“Yes, well, I’m not La-Iin, so I have zero idea how meeting me helps you get to know her better. Whatever floats your boat, I guess. Weirdo.”
“Did you have anything else you wanted to talk about, Haunsum?”
“One of them I was asked by La-Iin not to ask you about,” she said. “Otherwise, I’m only curious about your take on Mit-Sun’s relationship and on La-Iin being a Dualbreed. You saying you liked Asul-Zenza stoked my curiosity.”
“Oh…well, like I said, I thought they were good together, and Mit-Sun seemed happy around him. Though I suppose I should have been a bit worried at certain points. I did look forward to seeing Mit-Sun get married–I had been looking forward to it since the day she got her first crush, I’ll admit. I only got more excited when they got engaged. My own wedding day was one of the best of my life. I was hoping my daughter could experience that too.” He turned to La-Iin. “So I hope that if you ever get married, I’ll be around to see it.”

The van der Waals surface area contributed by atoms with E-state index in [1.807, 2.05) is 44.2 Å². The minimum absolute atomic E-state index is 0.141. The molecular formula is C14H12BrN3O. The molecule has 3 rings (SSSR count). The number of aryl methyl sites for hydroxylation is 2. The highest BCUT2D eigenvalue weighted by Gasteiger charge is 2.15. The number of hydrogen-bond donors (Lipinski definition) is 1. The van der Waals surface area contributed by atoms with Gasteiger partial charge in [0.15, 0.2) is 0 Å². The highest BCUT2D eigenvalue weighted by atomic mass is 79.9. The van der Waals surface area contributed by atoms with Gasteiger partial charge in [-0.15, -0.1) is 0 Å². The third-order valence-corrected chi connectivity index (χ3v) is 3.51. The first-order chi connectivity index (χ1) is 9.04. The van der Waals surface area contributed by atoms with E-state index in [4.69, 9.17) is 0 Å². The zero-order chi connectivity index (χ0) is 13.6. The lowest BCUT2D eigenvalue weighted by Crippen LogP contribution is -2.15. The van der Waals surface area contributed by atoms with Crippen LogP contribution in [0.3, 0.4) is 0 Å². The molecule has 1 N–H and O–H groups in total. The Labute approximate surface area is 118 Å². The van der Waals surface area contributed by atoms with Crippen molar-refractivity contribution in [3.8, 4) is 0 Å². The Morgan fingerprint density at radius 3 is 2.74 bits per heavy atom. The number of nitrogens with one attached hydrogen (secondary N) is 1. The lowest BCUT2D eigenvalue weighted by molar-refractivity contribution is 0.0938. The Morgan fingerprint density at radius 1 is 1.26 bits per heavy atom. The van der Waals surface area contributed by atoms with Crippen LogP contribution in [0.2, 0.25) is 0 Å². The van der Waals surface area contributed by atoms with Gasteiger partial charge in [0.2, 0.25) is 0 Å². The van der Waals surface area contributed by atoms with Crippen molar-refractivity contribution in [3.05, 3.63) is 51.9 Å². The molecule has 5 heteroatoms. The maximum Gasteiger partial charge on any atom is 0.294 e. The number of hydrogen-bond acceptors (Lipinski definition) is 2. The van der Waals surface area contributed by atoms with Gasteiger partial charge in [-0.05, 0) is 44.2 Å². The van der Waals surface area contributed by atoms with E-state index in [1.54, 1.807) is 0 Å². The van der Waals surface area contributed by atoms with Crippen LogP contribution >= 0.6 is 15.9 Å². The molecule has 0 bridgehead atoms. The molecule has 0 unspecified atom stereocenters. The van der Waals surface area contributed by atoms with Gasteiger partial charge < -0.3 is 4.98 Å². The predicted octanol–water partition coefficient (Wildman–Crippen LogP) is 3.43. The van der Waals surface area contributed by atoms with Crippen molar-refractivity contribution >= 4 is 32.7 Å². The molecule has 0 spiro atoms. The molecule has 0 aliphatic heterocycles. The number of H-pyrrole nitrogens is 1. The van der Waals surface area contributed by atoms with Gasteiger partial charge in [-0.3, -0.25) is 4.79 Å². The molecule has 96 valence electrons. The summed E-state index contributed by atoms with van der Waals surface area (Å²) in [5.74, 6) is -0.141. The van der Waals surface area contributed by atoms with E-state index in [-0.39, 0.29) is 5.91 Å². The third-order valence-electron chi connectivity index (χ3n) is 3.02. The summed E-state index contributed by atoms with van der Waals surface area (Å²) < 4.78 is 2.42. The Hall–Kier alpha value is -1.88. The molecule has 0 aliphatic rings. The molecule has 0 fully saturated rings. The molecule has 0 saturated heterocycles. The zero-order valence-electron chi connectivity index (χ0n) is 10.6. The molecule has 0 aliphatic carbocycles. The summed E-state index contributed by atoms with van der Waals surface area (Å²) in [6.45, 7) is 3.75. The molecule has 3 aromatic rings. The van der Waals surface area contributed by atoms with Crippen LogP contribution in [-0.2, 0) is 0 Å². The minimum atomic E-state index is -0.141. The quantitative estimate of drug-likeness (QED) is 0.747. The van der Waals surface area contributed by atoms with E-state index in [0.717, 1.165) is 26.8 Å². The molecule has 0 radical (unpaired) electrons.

‘What a poor fool….’ La-Iin thought.
“But I’m not mad that they broke up. I do miss seeing them together. And I worry sometimes about Mit-Sun balancing her job and childcare. But I trust her. And I don’t mind that La-Iin’s a Dualbreed. She could be mixed with anything and I wouldn’t mind. Though I worry sometimes about you being half-Vampire. I’ve heard about the lifespan….”
La-Iin bowed her head. “Way to touch a sensitive spot, Mr. Cahongyun. She doesn’t like talking about that.”
“I’m sorry,” he said. La-Iin looked up. “Let’s talk about something else.” She snapped her fingers and Bes-Isa landed softly on the bed.
“What’s school like for you, La-Iin? I had heard you were going to a mixed-grade one now.”
“There are good things about it, and bad things. But there are a lot more things I like about it than everyone else who goes to school with me.”
“I see. Mit-Sun hated school when she was a kid. That seems even more common now, for kids to hate school. It’s interesting that you like it.” He smiled. “In a way, you’re sort of a child prodigy, aren’t you?”